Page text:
At the weekend I was sent a link by a colleague to the jobs' site of Queen Mary University (job site here) as they wanted my advice on a position. I recommended the position but suggested using an alternative method of submitting an application, the site really does not utilise standard security practises (e.g. mixed content over HTTPS, account enumeration, password policy etc).
Nothing surprised me about the website, until I tried to click on a URL located within the job listing, it automatically directed me to the following:
The first thought that went through my mind was "oh boy, have I got malware on my machine?!", I went back to the listing and tried clicking the link, it again redirected me to a new advert. I was confident that it was not an issue with my laptop, or any malware loaded on my machine.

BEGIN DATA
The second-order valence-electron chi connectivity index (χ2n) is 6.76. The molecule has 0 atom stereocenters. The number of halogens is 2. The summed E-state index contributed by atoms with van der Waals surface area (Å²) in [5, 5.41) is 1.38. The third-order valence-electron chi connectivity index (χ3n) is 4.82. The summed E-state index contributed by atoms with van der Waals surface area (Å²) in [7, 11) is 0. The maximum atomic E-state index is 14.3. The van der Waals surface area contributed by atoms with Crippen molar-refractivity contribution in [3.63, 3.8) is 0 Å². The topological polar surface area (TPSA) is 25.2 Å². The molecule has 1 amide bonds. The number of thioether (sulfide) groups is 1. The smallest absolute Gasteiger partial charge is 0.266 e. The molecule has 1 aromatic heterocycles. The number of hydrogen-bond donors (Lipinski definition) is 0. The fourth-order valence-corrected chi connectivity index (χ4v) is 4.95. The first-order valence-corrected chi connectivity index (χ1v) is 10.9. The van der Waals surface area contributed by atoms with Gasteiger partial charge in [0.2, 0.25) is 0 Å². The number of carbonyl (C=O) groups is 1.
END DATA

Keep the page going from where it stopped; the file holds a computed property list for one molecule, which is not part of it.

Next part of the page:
What may have happened
Queen Mary have not provided any details of the incident, as is common, however it has all the hallmarks of a cross-site scripting attack. That is, a malicious third party has introduced client-side scripts into webpages viewed by other users.
I will admit I am speculating but these types of incidents usually point towards something more serious, such as a compromised database or server system.
What is the hack?
For those who are interested in what I am labelling 'the hack', read on!
I decided to take a look at the source code of the Queen Mary jobs' site, the following had been injected into the code after the